Posted by ESPN.com's Tim Griffin
It's hard to believe, but Texas Tech coach Mike Leach might be the most influential person in the Big 12's brief history.
Veteran Tulsa World columnist John Klein brings up that point this morning, and I think it's a good one.
Let's revisit the Big 12 when Leach arrived as a member of Bob Stoops' original coaching staff. Stoops remembered how much he hated preparing for Leach's passing offense when he was Florida's defensive coordinator and Leach was calling plays as Kentucky's offensive coordinator.
So he hired him. And the Big 12 hasn't been the same since.
Leach helped transform Josh Heupel from a journeyman junior college quarterback into a player who would win the national championship the following season with the Sooners.
By then, Leach had already been hired as Tech's head coach. Those with long memories will recall that Leach beat out Rich Rodriguez for the job.
His quirky coaching style helped transform a probation-ravaged program that had lost five games in each of its previous four seasons before he arrived. Since then, Leach has helped the Red Raiders make a bowl trip each of the eight seasons he's been coaching there. He hasn't won a Big 12 title or a South Division championship, but appears to have his best chance this season to do it.
The Big 12 hasn't been the same, either. The conference, once dominated by stodgy run-heavy, defensive-dominated philosophies, now is on the cutting edge offensively of what we see today.
If you check the NCAA's current team scoring averages, five of the nation's top six scoring teams and five of the nation's top 10 passing teams are from the Big 12. The conference will likely have three Heisman Trophy finalists this season and conceivably could have even more.
It took some time and a collection of quarterbacks to do it.
But Leach helped push it along more forcefully than anybody else in the conference's history. And he's made it fun for those of us who've watched it happen.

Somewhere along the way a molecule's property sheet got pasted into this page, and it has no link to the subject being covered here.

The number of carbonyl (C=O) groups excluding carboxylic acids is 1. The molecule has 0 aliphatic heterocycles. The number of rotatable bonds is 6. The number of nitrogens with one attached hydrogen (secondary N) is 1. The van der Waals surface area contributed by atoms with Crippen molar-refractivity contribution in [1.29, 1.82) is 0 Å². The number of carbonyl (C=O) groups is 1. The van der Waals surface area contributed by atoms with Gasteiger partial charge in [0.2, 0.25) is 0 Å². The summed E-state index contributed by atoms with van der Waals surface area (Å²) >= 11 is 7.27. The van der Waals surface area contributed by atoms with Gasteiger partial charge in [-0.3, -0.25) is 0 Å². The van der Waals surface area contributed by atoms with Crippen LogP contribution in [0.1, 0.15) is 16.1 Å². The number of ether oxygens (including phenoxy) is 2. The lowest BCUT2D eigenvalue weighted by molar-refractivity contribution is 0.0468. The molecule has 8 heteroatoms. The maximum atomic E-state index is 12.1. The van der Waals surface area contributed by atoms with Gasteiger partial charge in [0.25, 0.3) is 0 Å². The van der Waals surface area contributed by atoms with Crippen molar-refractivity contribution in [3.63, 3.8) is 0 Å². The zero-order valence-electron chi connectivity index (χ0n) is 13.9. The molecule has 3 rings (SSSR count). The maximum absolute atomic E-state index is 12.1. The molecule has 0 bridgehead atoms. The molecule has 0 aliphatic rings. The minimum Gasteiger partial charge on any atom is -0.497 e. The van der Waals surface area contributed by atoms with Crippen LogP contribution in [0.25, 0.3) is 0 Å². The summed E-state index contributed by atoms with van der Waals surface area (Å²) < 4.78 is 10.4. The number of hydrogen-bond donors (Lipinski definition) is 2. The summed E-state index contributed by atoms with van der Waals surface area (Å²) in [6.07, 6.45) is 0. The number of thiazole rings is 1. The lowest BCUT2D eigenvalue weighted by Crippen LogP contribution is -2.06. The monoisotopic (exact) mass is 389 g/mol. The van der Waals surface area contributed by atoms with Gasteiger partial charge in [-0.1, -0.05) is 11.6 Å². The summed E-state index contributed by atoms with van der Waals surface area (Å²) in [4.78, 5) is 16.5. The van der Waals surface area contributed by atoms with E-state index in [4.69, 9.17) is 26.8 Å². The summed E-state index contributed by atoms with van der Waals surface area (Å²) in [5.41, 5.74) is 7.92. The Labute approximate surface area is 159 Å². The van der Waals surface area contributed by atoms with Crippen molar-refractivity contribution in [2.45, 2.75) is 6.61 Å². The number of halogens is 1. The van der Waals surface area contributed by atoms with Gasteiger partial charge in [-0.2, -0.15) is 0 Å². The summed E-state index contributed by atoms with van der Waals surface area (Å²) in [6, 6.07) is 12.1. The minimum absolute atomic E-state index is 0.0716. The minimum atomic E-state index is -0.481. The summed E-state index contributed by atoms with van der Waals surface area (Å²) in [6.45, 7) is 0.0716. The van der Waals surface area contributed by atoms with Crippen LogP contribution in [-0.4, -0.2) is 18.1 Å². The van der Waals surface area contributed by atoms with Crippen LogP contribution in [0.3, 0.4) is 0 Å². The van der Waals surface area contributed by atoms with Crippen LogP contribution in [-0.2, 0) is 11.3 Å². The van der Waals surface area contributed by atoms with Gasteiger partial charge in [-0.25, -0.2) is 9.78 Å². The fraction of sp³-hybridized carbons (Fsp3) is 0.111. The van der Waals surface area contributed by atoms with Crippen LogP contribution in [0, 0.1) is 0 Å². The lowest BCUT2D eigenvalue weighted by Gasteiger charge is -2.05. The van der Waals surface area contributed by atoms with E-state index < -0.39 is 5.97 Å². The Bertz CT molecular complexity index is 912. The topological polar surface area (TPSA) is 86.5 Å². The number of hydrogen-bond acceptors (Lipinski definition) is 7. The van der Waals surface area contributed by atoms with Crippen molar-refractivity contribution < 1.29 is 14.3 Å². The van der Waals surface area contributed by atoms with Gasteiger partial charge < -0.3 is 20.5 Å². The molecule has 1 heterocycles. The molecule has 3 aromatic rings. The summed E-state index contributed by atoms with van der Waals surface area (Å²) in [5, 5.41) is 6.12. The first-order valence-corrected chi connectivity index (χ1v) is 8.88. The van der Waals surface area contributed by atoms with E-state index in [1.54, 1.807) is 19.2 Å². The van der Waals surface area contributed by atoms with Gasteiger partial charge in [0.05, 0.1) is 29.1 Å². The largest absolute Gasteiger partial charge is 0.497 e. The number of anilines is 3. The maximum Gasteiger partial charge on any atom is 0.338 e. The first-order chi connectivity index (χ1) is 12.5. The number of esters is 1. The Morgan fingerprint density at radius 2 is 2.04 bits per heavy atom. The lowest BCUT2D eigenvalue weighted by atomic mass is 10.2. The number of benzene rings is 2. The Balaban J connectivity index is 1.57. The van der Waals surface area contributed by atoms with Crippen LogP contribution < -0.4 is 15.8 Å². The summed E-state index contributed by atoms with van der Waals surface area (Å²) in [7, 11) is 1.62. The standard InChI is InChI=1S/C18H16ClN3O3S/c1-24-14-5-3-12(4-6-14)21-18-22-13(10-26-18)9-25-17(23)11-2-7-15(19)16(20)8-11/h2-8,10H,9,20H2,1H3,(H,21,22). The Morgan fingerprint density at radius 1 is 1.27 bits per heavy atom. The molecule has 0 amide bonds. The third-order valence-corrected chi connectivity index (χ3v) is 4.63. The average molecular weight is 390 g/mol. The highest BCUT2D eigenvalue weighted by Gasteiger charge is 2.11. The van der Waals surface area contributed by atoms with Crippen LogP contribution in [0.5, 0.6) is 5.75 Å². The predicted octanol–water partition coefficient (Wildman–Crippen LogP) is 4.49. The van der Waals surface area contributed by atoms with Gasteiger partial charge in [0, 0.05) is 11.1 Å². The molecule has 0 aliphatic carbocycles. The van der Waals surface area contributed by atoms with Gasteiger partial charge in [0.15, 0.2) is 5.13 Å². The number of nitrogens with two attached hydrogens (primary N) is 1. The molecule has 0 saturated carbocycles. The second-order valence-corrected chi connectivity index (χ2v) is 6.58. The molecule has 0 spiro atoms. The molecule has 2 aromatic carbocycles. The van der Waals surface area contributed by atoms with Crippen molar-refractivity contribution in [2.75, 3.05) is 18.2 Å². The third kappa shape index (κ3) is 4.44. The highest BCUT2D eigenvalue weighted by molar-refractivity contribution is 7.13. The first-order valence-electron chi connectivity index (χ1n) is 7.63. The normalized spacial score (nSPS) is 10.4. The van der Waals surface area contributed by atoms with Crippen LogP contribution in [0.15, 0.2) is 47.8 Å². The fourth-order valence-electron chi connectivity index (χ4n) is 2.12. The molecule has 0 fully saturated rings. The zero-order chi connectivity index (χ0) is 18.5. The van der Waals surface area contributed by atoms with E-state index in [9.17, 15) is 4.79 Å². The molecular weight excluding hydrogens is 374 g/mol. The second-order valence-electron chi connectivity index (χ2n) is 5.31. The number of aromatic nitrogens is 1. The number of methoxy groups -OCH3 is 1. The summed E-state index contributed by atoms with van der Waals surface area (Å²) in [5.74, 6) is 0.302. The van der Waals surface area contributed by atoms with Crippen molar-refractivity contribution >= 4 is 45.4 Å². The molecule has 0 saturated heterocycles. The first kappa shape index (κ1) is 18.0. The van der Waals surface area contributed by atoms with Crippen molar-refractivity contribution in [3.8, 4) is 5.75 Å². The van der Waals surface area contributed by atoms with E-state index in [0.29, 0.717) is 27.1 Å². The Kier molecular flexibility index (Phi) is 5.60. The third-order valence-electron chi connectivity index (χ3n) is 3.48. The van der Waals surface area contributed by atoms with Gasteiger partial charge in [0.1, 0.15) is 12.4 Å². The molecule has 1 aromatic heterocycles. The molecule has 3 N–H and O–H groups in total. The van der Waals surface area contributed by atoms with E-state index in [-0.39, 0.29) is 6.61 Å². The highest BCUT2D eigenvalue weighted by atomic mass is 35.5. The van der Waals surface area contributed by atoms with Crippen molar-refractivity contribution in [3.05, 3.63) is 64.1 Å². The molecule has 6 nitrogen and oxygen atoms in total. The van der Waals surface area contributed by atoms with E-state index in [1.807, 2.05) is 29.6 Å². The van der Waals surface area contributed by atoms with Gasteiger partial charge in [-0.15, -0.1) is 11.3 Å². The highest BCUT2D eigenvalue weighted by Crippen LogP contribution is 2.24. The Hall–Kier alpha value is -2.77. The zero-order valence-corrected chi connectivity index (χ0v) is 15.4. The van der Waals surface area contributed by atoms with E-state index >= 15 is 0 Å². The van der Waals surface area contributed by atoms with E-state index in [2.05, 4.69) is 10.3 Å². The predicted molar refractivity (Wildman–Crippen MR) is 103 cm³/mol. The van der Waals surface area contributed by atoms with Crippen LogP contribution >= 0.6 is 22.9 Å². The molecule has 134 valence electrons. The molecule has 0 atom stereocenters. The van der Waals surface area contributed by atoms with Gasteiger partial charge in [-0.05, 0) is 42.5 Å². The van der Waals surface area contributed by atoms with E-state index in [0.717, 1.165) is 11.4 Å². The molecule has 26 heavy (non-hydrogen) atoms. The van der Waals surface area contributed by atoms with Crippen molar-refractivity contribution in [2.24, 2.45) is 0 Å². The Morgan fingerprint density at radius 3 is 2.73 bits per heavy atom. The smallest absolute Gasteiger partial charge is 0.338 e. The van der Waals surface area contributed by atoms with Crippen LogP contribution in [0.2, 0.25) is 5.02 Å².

Here are some links to get you primed for tomorrow's games. Enjoy them.
Jake Sharp's 181-yard effort against Kansas State last week revealed how to attack the Wildcats' defense, the Kansas City Star's Mike DeArmond writes.
Natalie England of the San Antonio Express-News writes about how about how Justin Tucker's unique rugby-style punting enabled Texas to dictate field position for much of the game last week against Texas Tech.
Blair Kerkhoff of the Kansas City Star spells out the doomsday scenario for Big 12 commissioner Dan Beebe - one team from the conference in the Bowl Championship Series. It could happen if Oregon State wins the Pac-10, leaving USC as an attractive BCS at-large team.
The big-play offensive firepower of the current Oklahoma State team is reminiscent of the school's celebrated 1988 team. Chuck Carlton of the Dallas Morning News reminds us that Barry Sanders was the running back on that team, Hart Lee Dykes was at wide receiver and, yes, Mike Gundy was its starting quarterback.
The Topeka Capital-Journal's Tully Corcoran writes that Kansas players aren't intimidated as they face a 19-game losing streak at Nebraska that dates to 1968.
Steve Sipple of the Lincoln Journal-Star advises Turner Gill to listen if Kansas State should call him about the Wildcats' vacant coaching job.